August 9 and 10, 2014—Around 400 members of the Cunningham family gathered on the historic reunion grounds at Mercer Creek in Comanche County, Texas, to carry on the family tradition.
Like our ancestors have done for 125 years, we laughed and visited, hugged one another and kissed babies, ate delicious pies cooked by sweet old ladies and hearty barbecue cooked all night by able bodied men, got bit by mosquitos and listened to music, took a group photo, sweated, and thought about those that came before us.
Of course we had the modern conveniences of fans blowing and helping the temperatures a little bit, a giant water slide for the kids, port-o-potties, ice, refrigeration, and lovely, air-conditioned motel rooms to return to at the end of the night.
One thing that hasn’t changed over the 125 years— none of us have had the use of cell phones on our reunion grounds.
If you weren’t with us this year, you missed a spectacular reunion. It was a little more “full” than usual with a wonderful historic presentation on Saturday afternoon and again on Sunday morning at the church by Randy Walton, telling about the travels of the Cunningham family and how they ended up in Comanche County and the construction of the homestead that, of course, still stands and was recently added to the National Register of Historic Places. There was also the final church service at the South Leon Baptist Church, founded by our family and other pioneers. It is closing its doors for good because of declining membership.
We took a family panoramic photo with well over 300 people on the bleachers in front of the Newburg Cemetery sign. No one has had the patience to count every head in the photo yet, but someone will soon scan it, number it, and start identifying all the family members, if possible.
The hotdog supper Saturday night was a success and music from the Jim Foster Trio was perfect for the setting and the crowd. Jim is a George descendant and he created the Jim Foster Trio specifically for the reunion with guitar, stand-up bass, and fiddle. In fact, the fiddle that was played the opening number was the fiddle once owned by James Cunningham. It had been passed down through the Aaron line to Todd Sloan who owns the Manchaca String Shop in Austin. Todd had reassembled and refurbished and restrung the beautiful Italian fiddle and had it on display at the reunion. On Sunday morning, Todd’s brother Pat played it for the church service along with Todd on flute, Syble Holmsley on piano, and Dan and Christy Foster on guitar and fiddle.
Sunday morning’s breakfast of cowboy fried steaks and eggs from the campfire and a washtub full of coffee was well attended before the historical talk, church, and the photo.
Back at the reunion grounds before lunch, there was a short memorial service to talk about and thank family members that have brought us to where we are today. Some people thanked their parents or grandparents, others thanked Captain James and Susannah, some thanked other individuals who have kept the traditions going.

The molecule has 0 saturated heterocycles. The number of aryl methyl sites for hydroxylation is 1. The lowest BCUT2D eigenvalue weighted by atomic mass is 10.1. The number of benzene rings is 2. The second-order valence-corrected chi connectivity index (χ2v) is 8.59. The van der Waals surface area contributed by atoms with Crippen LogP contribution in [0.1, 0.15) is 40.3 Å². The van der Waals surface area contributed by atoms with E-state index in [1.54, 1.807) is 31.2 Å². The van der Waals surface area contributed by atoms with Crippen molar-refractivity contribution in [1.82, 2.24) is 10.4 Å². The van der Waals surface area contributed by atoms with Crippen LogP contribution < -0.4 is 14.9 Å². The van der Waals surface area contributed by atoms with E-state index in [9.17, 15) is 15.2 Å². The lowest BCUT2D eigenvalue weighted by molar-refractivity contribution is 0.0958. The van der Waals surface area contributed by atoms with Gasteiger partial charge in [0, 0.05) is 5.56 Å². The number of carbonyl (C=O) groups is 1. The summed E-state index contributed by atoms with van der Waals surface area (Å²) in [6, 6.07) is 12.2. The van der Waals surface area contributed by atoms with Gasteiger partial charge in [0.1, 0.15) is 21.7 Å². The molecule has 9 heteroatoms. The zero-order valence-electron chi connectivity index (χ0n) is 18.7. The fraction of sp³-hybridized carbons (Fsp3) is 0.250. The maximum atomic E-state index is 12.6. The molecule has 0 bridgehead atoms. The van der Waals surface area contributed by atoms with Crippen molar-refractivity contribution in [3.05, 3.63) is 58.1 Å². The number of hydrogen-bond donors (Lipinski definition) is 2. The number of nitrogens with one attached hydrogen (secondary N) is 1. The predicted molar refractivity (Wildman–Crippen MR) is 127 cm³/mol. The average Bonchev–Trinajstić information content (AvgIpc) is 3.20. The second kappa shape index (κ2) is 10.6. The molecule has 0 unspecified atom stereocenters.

The awards for superlatives were handed out. Mary Norder of Austin, daughter of Marcia Gillespie-Norder and Naji Norder was the youngest at the reunion at only 10 weeks. She is from the Tom family, descended from the Perkins.
Ruth Adele Waggoner announced that Marie Henson, who has been the oldest at the reunion for several years, was not here this time. She has had some health problems and has a procedure coming up. She had purposefully scheduled the procedure after the reunion so she could be with us this weekend, but then was unable to come. She was certainly missed. Dorothy Jackson, who has lived in Amarillo, Texas, for the last 52 years, but just moved to Salado with her daughter Donna, was the oldest in attendance at 91 years old. She is from the Bill line and was a Hallford. The farthest traveled was David Butler who lives and works in China (yes, that China). He also came the farthest last year on his first time visit to the reunion.
The tables that stand on our reunion ground 364 days a year waiting to be loaded down each August were heavy with every kind of side dish and dessert you can imagine. There was no shortage of food. Virginia Wood brought the same recipe of lemon chess pie that she has brought to every reunion since 1950.
There was only the briefest of business meetings before the family broke up this historic reunion. Audra McClesky took over the reins as family president. She is from the Unity family…the great-granddaughter of Peggy Willis, granddaughter of Mary Lynn Chick, daughter of Jimmy Willis.
We did have an updated genealogy book for the 125th reunion. It is a bound book, 150 pages, with all of the descendants we are aware of in the family along with historical information and pictures. If you would like a copy, send a check for $30 for one, $25 for additional copies, made out to Cunningham Reunion. Mail it to Cunningham Reunion, PO Box 346, Comanche, TX 76442. Make sure you let us know the address you want them delivered to.
Thank you to Mark Hays for these great photos and many more.